Exploring Creation with Biology
Published by Apologia Educational Ministries and written By Dr. Jay L. Wile and Marilyn F. Durnell
Exploring Creation With Biology is a biology course that is written to the student (the reader of the book), not to a classroom, and that is one of the things that makes this curriculum unique. The author recommends that this book be used during the 9th grade year. It is okay to use the book for the 10th grade year as long as that suits the student's course of study.
Contents on This Web Page
- 2nd Edition Schedule and Bookmarks
- 1st Edition Schedule and Bookmarks
- Exploring Creation with Biology Lab Forms
About the Printable Resources
Bookmarks: Editions 1 and 2: Exploring Creation With Biology has a lot of vocabulary. The large amount of vocabulary is what inspired me to make bookmarks for these courses.
Lab Sheets: I've linked my lab sheets at the bottom of this page at The Lab
Lists: I've included text files for the following: Edition 2 Table of Contents, Editions 1 and 2 Supply Lists, and Edition 2 List of Experiments.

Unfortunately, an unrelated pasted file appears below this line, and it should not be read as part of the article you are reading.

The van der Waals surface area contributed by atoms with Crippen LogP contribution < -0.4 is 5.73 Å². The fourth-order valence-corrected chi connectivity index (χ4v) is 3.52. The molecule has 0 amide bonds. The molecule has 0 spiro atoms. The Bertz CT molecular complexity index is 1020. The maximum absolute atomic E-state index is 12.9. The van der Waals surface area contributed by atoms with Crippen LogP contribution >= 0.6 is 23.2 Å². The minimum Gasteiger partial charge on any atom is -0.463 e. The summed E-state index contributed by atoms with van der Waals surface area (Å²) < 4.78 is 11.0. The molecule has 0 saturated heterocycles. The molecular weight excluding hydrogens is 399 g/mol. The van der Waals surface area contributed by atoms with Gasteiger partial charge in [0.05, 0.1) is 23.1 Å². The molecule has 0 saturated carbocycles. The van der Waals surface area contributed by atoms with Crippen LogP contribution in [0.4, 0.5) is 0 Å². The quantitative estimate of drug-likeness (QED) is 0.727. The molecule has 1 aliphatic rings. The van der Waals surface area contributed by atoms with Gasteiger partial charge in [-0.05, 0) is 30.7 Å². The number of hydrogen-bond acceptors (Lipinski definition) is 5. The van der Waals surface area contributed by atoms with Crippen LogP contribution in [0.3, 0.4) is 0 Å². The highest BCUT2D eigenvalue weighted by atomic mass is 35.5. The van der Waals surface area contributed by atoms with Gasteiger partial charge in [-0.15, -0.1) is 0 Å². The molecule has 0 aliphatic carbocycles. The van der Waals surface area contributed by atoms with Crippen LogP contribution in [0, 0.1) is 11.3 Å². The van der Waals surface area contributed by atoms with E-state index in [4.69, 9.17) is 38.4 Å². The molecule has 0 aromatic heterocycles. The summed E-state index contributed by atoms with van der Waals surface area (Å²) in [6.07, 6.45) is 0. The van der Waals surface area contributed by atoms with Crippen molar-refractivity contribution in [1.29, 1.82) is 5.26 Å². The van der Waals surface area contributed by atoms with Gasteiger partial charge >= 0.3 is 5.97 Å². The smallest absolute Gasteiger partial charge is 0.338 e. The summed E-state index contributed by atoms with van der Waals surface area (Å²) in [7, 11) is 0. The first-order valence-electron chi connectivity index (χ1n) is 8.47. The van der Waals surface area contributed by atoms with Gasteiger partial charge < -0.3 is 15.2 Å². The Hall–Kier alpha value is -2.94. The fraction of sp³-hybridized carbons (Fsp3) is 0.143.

I happened upon two books that were nice to have on hand, Zoology Coloring Book and Botany Coloring Book. The zoology book was the more helpful of the two because it contains all of the different animals grouped by phylum and it has drawings of most of the animals discussed in the text. However, I am not saying that you have to buy these books. The books are simply nice to have for the additional labeled drawings.
Blogs: If you are going to teach Exploring Creation With Biology, be sure to read Michelle Goodrich's articles about her local co-op classes at http://appliejuice.wordpress.com/apologia-biology/
Important: Instructor, be certain to read "Teacher's Notes" in front of the Solutions and Tests book. Students and instructor should read the "Student's Notes" in front of the text book.
Compressed file [ZIP]
2nd Edition Schedule
2nd Edition Vocabulary
2nd Edition Bookmarks with Vocabulary
Vicki Nave updated the vocabulary for the second edition and I made bookmarks with the vocabulary.
Bookmarks Modules 1, 2, 3 | Modules 4, 5 | Modules 6, 7 | Modules 8, 9, 10 | Modules 11, 12, 13 | Modules 14, 15, 16
2nd Edition CD-Rom Schedule
by Tammy Gisel
Topics are linked to Drive F
DOCX: Linked to Drive F:\ - Schedule for Exploring Creation with Biology, 2nd Edition
Schedule and Bookmarks for Exploring Creation with Biology 1st Edition
1st Edition Schedule
2, 3 | 4, 5 | * 6 | 7, 8, 9, **10 | 11,
12, 13 | 14, 15, 16
I recommend printing the bookmarks on card stock. Students can use the backs of the bookmarks for notes or to write the schedule.
*Module 6 has many terms. The bookmark for module 6 is printed in two parts side-by-side. Cut the the parts out as one piece, fold it in the middle and (optional) glue to make one bookmark for module 6.
**Module 10 is under module 9.
GeoSafari Users Instructions for making the cards and resources for the cards.